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Publication numberUS7843672 B2
Publication typeGrant
Application numberUS 12/038,042
Publication dateNov 30, 2010
Filing dateFeb 27, 2008
Priority dateJun 22, 2007
Fee statusPaid
Also published asCN101330082A, US20080315854
Publication number038042, 12038042, US 7843672 B2, US 7843672B2, US-B2-7843672, US7843672 B2, US7843672B2
InventorsTe-Wei Chen
Original AssigneeSilicon Motion, Inc.
Export CitationBiBTeX, EndNote, RefMan
External Links: USPTO, USPTO Assignment, Espacenet
Input/Output regulating circuitry with self-electrostatic-discharge protection
US 7843672 B2
Abstract
An I/O regulating circuitry is provided. The I/O regulating circuitry omits the ESD device in a CMOS process with a minimized critical dimension to reduce chip size while still maintaining electrostatic discharge immunity. The I/O regulating circuitry is applied in MLC flash memory applications and the flash controller thereof.
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Claims(6)
1. An Input/Output (I/O) regulating circuitry being placed in a chip manufactured by a CMOS process, the I/O regulating circuitry comprising:
a regulator, being configured to be electrically connected to an load of the chip and provide a first voltage supply having a first DC voltage level to the chip; and
an I/O pad, being configured to be electrically connected to the regulator;
wherein the regulator receives an external power supply via the I/O pad, the regulator is directly electrically connected to a sub-regulator, the sub-regulator is sited in the chip and is configured to provide a second voltage supply having a second DC voltage level to the chip, the first DC voltage level is greater than the second DC voltage level.
2. The I/O regulating circuitry as claimed in claim 1, wherein the regulator receives a constant direct current (DC) voltage as the external power supply via the I/O pad.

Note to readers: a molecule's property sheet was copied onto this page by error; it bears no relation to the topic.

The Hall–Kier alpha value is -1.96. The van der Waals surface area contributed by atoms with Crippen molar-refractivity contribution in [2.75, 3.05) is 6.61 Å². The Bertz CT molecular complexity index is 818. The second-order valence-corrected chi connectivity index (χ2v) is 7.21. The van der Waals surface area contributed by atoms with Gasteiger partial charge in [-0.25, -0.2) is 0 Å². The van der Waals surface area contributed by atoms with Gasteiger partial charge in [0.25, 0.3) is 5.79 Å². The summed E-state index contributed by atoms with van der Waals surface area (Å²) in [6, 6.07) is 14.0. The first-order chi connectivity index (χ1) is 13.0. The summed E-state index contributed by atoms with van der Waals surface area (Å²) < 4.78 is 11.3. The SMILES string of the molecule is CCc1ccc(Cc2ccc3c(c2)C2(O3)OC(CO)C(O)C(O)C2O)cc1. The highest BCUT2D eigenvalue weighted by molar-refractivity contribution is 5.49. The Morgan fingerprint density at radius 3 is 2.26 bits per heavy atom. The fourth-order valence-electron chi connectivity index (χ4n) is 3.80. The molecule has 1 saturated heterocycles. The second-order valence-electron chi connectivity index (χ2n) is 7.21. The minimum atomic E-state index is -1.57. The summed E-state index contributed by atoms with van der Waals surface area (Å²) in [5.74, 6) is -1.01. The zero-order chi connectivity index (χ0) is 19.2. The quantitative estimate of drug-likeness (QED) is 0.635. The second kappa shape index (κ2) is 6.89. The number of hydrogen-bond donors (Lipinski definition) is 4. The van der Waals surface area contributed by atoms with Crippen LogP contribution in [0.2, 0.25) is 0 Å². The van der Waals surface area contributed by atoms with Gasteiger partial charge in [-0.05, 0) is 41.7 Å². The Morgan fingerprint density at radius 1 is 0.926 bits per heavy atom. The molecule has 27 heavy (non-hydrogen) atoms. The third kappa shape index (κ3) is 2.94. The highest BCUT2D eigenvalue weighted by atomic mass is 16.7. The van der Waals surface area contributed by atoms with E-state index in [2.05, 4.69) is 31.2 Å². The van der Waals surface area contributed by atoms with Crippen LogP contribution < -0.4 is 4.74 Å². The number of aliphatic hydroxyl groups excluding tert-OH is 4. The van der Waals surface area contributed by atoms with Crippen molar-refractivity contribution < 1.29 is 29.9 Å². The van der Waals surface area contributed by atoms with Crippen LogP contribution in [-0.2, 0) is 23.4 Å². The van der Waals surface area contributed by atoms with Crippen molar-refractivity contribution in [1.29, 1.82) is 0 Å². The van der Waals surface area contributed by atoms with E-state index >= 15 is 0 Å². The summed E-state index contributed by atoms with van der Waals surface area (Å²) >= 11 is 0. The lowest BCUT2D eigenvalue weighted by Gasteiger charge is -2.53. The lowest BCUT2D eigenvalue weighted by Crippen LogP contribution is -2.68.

3. The I/O regulating circuitry as claimed in claim 1, wherein the load is a flash memory.
4. The I/O regulating circuitry as claimed in claim 1, wherein the load is a MLC flash memory.
5. The I/O regulating circuitry as claimed in claim 4, wherein the MLC flash memory is manufactured with a minimized critical dimension not greater than 70 nanometer.
6. The I/O regulating circuitry as claimed in claim 1, wherein the chip manufactured by the CMOS process is manufactured with a minimized critical dimension not greater than 0.18 micrometer.
Description

This application claims the benefit of priority based on U.S. Provisional Application No. 60/945,681 filed on Jun. 22, 2007.

CROSS-REFERENCES TO RELATED APPLICATIONS

Not applicable.

BACKGROUND OF THE INVENTION

1. Field of the Invention

The present invention relates to an Input/Output (I/O) regulating circuitry. More particularly, the present invention relates to an I/O regulating circuitry without an ESD device and with self-electrostatic-discharge protection.

2. Descriptions of the Related Art

Generally, to prevent electrostatic discharge damage, an ESD device is designed for connection to an I/O chip pad. When electrostatic discharge occurs, the ESD device absorbs the electrostatic discharge energy to protect the circuitries of the chip.